An occasion which we are celebrating with a very special ‘Best of the Best’ Award – a prize for what our jury of 70 of some of the most respected motoring journalists around the world believes is the most significant, most entertaining and most relevant engine of the last 20 years.
To decide who made the best engine of the last two decades, we asked our jurors to vote for a shortlist of powertrains that have won the overall International Engine of the Year title since the Awards began in 1999. It’s a shortlist comprising some of the best power units ever made, from the inaugural International Engine of the Year – Toyota’s 1-litre, four-cylinder – to Ford’s 1-litre that won the overall title three years in a row from 2013. Also in the mix for the Best of the Best honours was the 2003 winner, Mazda’s rotary RENESIS, along with Fiat’s 875cc two-cylinder, plus Volkswagen’s 1.4-litre Twincharger that won in both 2009 and 2010. Toyota’s 1.5-litre hybrid won in 2004, meaning it went head-to-head for the Best of the Best prize with numerous contenders from BMW, the most successful brand in the Awards’ history. The Munich-HQed company has won the overall Award title a record seven times with its 5-litre V10, its 3.2-litre straight-six, its 3-litre twin-turbo and its 1.5-litre hybrid, which won in 2015. What we witnessed was a true David and Goliath battle: 875cc Fiat takes on BMW’s 5-litre. But the outcome of the Best of the Best competition may come as a surprise to some. Honda’s pioneering 1-litre IMA from 2000 didn’t really feature in the results, while the aforementioned BMW i8 1.5-litre that brought plug-in hybrid-power to the supercar was actually beaten by its near-legendary 3.2-litre straight-six sibling. No, the jury voted the Ferrari 3.9-litre V8 the Best of the Best engine of the last 20 years!
The Italian biturbo, which also won a further three Awards this year by topping the Performance Engine category, the 3-litre to 4-litre category, and taking the overall International Engine of the Year title for a third consecutive year, has been named the greatest engine of the International Engine of the Year Awards era. Why? At first you could be forgiven for thinking its triumph is because it emits enough power to put a smile on anyone’s face. Its success could also be down to the fact that the V8 emits an incredible sound, and is far more efficient than its 4.5-litre-propelled 458 predecessor. However, the main reason why this 3.9 engine has been so successful is that Ferrari took a risk when it downsized its engine and decided to add a pair of turbos.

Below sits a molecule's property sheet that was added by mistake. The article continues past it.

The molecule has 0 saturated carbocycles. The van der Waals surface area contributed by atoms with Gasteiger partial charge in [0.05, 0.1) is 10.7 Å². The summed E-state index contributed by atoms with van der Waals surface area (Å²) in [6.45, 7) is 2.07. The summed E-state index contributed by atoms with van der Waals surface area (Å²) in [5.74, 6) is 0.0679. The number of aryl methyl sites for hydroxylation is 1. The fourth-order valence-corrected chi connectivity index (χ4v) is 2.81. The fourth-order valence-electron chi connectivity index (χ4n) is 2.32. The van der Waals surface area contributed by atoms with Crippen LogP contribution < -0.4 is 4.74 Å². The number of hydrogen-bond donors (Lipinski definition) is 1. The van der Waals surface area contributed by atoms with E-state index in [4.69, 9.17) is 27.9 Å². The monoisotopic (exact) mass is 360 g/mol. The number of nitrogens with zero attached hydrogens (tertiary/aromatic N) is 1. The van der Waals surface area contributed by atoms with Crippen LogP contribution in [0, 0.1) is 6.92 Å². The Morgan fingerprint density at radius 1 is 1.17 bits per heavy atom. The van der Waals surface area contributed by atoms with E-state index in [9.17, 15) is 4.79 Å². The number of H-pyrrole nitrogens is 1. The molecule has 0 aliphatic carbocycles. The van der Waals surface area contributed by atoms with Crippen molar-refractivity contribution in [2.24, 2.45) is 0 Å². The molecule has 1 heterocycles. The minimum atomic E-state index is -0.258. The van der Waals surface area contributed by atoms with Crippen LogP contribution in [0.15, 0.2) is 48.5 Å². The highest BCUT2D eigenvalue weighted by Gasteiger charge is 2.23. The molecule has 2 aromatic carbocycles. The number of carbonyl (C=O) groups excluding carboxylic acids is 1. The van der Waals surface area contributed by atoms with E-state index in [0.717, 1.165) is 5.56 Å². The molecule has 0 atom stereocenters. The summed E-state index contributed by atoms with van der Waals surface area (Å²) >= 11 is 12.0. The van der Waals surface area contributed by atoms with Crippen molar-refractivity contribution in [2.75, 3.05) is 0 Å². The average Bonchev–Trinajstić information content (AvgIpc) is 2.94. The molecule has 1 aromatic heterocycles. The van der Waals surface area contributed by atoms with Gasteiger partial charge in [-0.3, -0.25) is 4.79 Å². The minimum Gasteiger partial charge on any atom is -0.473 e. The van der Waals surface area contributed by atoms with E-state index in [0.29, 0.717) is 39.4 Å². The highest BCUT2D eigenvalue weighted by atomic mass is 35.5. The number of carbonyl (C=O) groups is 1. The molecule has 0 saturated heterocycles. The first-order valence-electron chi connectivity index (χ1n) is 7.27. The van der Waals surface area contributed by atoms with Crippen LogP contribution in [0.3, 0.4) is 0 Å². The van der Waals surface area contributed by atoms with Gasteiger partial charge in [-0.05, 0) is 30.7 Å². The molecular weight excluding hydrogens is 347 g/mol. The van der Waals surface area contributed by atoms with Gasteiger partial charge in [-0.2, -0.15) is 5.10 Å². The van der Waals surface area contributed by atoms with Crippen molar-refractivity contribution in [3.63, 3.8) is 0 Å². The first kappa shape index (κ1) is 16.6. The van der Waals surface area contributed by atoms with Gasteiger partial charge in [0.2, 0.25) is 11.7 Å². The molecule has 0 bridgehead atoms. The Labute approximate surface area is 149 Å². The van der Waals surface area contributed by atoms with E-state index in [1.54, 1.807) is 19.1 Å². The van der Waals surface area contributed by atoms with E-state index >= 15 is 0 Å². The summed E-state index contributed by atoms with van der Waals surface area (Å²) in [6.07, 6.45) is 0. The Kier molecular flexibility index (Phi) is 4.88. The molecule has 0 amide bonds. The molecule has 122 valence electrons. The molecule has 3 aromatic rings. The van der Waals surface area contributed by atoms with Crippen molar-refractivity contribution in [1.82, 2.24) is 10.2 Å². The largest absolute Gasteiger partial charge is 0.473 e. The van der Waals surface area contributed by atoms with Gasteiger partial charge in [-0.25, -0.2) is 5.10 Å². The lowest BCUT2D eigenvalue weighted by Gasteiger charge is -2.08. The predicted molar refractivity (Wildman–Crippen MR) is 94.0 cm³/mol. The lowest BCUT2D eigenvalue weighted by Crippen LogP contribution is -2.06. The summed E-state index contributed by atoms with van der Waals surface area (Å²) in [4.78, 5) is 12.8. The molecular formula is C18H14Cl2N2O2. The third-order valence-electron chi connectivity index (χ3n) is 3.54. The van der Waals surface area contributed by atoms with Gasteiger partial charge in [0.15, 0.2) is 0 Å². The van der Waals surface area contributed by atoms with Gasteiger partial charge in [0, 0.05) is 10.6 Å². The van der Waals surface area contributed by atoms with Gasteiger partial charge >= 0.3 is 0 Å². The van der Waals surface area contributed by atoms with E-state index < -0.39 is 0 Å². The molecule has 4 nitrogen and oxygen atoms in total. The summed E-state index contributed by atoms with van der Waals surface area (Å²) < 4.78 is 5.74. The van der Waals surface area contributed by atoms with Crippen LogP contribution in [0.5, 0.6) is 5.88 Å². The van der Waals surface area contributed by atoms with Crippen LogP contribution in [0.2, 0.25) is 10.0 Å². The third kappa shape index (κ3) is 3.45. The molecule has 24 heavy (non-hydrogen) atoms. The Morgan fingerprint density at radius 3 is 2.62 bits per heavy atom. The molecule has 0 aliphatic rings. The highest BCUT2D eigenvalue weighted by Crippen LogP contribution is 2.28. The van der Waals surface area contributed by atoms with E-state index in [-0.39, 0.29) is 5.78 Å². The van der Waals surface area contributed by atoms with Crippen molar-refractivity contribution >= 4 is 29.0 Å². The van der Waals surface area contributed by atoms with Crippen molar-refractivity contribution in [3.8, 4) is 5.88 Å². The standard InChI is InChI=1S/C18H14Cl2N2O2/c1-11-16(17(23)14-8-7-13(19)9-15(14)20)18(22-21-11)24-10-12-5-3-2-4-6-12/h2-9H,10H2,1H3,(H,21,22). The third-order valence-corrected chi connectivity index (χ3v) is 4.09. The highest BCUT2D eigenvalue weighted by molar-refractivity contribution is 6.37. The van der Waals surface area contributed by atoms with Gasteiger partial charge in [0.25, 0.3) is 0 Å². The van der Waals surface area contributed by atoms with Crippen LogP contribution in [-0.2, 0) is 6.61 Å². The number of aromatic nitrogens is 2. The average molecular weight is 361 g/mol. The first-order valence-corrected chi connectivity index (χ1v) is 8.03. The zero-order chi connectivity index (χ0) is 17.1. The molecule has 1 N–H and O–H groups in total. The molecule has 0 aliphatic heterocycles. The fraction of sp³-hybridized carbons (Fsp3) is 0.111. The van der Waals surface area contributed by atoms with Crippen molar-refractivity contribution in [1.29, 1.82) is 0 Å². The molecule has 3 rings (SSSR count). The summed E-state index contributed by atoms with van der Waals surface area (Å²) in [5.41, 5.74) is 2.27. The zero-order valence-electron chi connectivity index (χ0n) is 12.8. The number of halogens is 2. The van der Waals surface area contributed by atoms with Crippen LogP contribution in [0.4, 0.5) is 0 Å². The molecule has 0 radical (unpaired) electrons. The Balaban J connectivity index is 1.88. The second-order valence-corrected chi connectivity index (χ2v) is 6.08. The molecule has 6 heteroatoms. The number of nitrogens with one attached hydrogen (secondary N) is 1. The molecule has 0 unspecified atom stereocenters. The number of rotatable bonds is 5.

It is a fact that a Ferrari with anything other than a spectacular engine is set to become commercially unloved. Beautiful styling? Check. Involving handling? Check. Dull-sounding engine, that doesn’t have much performance, and isn’t fun to rev? Oh dear! Indeed, dare I suggest that there have been less-than-beautiful Ferraris over the years, but because the engines in such cars were masterpieces, the vehicles still proved popular. There have also been Ferraris produced that – whisper it – could have handled better, but thanks to award-winning engines, these cars still have legendary status.